Anna J. Waterman

Anna J. Waterman
Mount Mercy University · Department of Natural and Applied Sciences

Ph.D.

About

32
Publications
14,042
Reads
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753
Citations
Additional affiliations
September 2012 - present
Mount Mercy University
Position
  • Professor (Associate)
Education
September 2004 - May 2012
University of Iowa
Field of study
  • Biological Anthropology

Publications

Publications (32)
Preprint
Full-text available
This study provides evidence of the value of using isotopic data from faunal remains to understand human diet and mobility patterns when human remains are not available for examination. In this research, bone apatite, bone collagen, and enamel apatite from fauna recovered from recent excavations of the Dixon site (13WD8), an Oneota complex site (AD...
Article
Full-text available
We assembled genome-wide data from 271 ancient Iberians, of whom 176 are from the largely unsampled period after 2000 BCE, thereby providing a high-resolution time transect of the Iberian Peninsula.We document high genetic substructure between northwestern and southeastern hunter-gatherers before the spread of farming.We reveal sporadic contacts be...
Article
Full-text available
The fortified site of Los Millares in southeastern Spain is one of the best-known Copper Age sites in southern Europe and has been studied extensively, improving our understanding of the development of political centralization and social stratification during the 3rd millennium BC in the Iberian Peninsula. One unique feature of Los Millares is its...
Article
Full-text available
Agriculture frst reached the Iberian Peninsula around 5700 BCE. However, little is known about the genetic structure and changes of prehistoric populations in diferent geographic areas of Iberia. In our study, we focus on the maternal genetic makeup of the Neolithic (~ 5500–3000 BCE), Chalcolithic (~ 3000–2200 BCE) and Early Bronze Age (~ 2200–1500...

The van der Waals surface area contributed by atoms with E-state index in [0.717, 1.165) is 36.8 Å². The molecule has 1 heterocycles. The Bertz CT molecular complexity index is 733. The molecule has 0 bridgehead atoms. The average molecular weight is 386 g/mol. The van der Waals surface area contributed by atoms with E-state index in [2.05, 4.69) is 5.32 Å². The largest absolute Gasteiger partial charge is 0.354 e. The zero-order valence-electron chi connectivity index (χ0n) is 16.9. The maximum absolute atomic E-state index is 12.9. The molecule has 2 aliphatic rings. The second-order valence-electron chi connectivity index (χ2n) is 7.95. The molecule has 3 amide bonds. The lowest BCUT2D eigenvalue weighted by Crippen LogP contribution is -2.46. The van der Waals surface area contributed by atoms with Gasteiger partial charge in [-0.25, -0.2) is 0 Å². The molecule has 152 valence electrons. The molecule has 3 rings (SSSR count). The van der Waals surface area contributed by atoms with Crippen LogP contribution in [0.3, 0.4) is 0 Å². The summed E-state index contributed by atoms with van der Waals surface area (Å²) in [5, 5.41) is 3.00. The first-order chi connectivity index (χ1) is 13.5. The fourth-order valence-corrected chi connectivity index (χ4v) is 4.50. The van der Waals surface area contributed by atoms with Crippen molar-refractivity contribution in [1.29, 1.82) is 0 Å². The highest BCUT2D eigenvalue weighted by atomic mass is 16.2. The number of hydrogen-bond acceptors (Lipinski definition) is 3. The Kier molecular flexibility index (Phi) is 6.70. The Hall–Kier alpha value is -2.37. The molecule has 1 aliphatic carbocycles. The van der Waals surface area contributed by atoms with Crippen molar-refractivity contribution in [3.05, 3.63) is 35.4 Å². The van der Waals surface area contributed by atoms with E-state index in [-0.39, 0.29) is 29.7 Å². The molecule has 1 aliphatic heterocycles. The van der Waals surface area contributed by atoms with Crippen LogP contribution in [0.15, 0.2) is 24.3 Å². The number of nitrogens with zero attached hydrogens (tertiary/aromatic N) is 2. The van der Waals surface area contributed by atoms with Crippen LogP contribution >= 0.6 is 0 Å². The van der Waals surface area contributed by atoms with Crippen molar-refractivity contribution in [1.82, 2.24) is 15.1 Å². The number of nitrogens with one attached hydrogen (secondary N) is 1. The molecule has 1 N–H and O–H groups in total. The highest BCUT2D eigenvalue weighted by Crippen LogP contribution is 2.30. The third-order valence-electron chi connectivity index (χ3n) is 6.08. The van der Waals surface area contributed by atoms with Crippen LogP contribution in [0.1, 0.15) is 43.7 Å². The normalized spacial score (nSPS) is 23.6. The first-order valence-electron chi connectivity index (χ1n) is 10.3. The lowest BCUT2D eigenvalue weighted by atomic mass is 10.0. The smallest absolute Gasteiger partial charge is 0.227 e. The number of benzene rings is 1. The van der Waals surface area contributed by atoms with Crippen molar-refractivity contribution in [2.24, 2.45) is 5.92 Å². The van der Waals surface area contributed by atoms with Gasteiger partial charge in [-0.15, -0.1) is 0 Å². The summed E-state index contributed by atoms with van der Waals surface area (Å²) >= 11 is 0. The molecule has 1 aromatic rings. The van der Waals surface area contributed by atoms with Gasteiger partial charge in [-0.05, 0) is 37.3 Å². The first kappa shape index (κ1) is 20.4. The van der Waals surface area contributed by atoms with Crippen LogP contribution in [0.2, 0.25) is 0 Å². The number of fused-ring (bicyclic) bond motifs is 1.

Article
Full-text available
This study examines strontium, oxygen, and carbon isotope ratios (⁸⁷Sr/⁸⁶Sr, δ¹⁸O, δ¹³C) in dental enamel and bone apatite from 82 individuals interred at Late Neolithic, Chalcolithic, and Bronze Age burial sites near Madrid, Spain, to discern variations in dietary patterns and identify possible migrants. Questions about mobility patterns and subsi...
Article
Full-text available
El Rebollosillo es una pequeña cueva kárstica situada en el centro de la Península Ibérica utilizada para la disposición de enterramientos secundarios en la mitad del III milenio AC. Presentamos resultados bioantropológicos, isotópicos (87Sr/86Sr, δ13C y δ18O) y 16 dataciones radiocarbónicas de los restos humanos, una descripción cuantificada de lo...
Article
The relationship between the development of social complexity in the Iberian Peninsula during the 4th and 3rd millennia BCE (Late Neolithic and Copper Age) and population movement has been a longstanding question. Biological affinity analyses were used to explore Iberian demographic dynamics, and specifically, to discern whether there is evidence f...